The results of the local election held in Sri Lanka has demonstrated how rapidly political trajectory of the island can be changed. Especially the coalition government in Sri Lanka mainly consisted of United National Party and Sri Lanka Freedom Party hasnot been able to address the fundamental social economic issues of the island though it has been three years since they came into power. Stagnation of Economy and high inflation rate of Sri Lanka seem to have agitated the public opinion against the coalition government. Besides those given factors Prime Minister’s reputation was marred by infamous Central Bank bond scandal and Prime Minister has been accused to safe guarding the former Central Bank Governor of Sri Lanka Arjun Mahendran despite knowing his involvement in the biggest financial scam in Sri Lanka since its independence.

However this stunning victory of former President Mahinda Rajapakshe’s party cannot be entirely regarded as an overwhelming change in Sri Lankan politics though it has created some uncertainties in island’s political sphere. Especially the Strong Indian and Western support to the present government have been a known factor since the day President Maitripla Sirisena decided to run for presidential election in 2015 as the common candidate of the opposition against powerful Mahinda Rajapakshe. Even after the defeat of the presidential election in 2015 Mahinda Rajapakshe claimed that his defeat was planned by RAW agents in Colombo though New Delhi had denied such charges. As a matter of fact it is certain that New Delhi shows a keen interest in defending the current government of Sri Lanka as a strategy to prevent Chinese presence in the island from growing stronger and reemergence of Rajapakshe’s power appears to be a setback to uphold Indian interest in Sri Lanka. In this context New Delhi will undoubtedly play its role in every possible way of succoring the co government in Sri Lanka. In fact this was evident when Indian High Commissioner in Colombo Tarajit Singh met both President Sirisena and Prime Minister Wickramasinghe separately and left for New Delhi on the same day to meet Indian Foreign Secretary Vijay Gokhale.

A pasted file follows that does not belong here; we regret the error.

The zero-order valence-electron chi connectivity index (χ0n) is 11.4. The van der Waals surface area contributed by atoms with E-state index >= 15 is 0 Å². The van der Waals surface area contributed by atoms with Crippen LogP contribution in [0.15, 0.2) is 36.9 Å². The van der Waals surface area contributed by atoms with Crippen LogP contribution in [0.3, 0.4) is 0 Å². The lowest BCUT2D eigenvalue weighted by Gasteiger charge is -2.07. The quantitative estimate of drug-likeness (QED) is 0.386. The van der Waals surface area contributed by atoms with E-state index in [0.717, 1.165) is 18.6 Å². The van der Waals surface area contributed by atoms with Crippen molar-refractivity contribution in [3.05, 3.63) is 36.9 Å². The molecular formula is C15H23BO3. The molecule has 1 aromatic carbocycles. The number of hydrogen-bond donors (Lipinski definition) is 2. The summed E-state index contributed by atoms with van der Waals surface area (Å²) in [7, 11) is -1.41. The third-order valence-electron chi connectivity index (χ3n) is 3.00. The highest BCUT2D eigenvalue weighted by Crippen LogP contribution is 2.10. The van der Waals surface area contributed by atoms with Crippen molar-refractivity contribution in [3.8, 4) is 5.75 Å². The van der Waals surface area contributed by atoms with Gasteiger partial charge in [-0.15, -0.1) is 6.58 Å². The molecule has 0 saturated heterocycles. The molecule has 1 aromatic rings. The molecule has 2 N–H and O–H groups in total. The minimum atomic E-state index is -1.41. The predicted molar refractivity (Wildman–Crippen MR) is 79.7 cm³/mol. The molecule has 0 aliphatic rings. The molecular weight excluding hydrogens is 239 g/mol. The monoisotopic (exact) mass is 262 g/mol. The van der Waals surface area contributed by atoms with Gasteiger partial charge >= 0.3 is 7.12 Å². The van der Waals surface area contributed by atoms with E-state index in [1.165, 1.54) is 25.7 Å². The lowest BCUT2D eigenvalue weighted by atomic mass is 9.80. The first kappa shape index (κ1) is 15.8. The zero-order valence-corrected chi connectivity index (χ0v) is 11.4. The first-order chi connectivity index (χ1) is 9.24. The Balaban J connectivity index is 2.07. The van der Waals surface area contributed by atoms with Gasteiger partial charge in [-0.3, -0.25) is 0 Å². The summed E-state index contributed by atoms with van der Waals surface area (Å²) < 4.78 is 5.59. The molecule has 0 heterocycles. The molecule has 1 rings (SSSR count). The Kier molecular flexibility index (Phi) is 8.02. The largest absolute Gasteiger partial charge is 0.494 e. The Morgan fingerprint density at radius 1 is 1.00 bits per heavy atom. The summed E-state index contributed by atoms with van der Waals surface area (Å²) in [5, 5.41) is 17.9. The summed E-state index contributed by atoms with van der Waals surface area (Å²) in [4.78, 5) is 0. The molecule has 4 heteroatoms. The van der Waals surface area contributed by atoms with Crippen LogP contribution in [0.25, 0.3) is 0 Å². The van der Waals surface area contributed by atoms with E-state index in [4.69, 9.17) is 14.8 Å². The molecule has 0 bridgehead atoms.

It seems unlikely that sudden rise of Rajapakshe would continue to topple the existing government amidst its abrupt victory in island’s politics. Mainly the Tamil, Muslim and even Christian minorities in Sri Lanka have moved away from former president due to his more pro Sinhalese Buddhist Nationalistic image and this is purely visible by looking at the electorates won by Sri Lanka People’s Front as they are largely dominated by Sinhalese Buddhist votes. Nevertheless the external supportive factors upon the government in Sri Lanka from India and West may play a pivotal role in next few months in terms of securing the grip of power in the parliament, but the outcome of local election in Sri Lanka has created a political storm in the island and it is still early to predict how fervently it would change the key political actors in the island.

Punsara Amarasinghe is a Doctoral Candidate in International Law at National Research University, Higher School of Economics. He studied University of Colombo, Faculty of Law and South Asian University, New Delhi. He can be reached at punsaraprint10@gmail.com.

Eshan Jayawardane is a guest lecturer at Open University of Sri Lanka. He studied Sociology at Delhi University and holds MA in International Relations from Jawaharlal Nehru University in New Delhi. He can be reached at eshan.jayawardena@gmail.com.

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One Comment

  1. K SHESHU BABU says:

    Victory of new political parties and politicians is always positive for the nation. It gives the mainstream parties stiff competition. But, the party should work with sincerity to sustain peoples confidence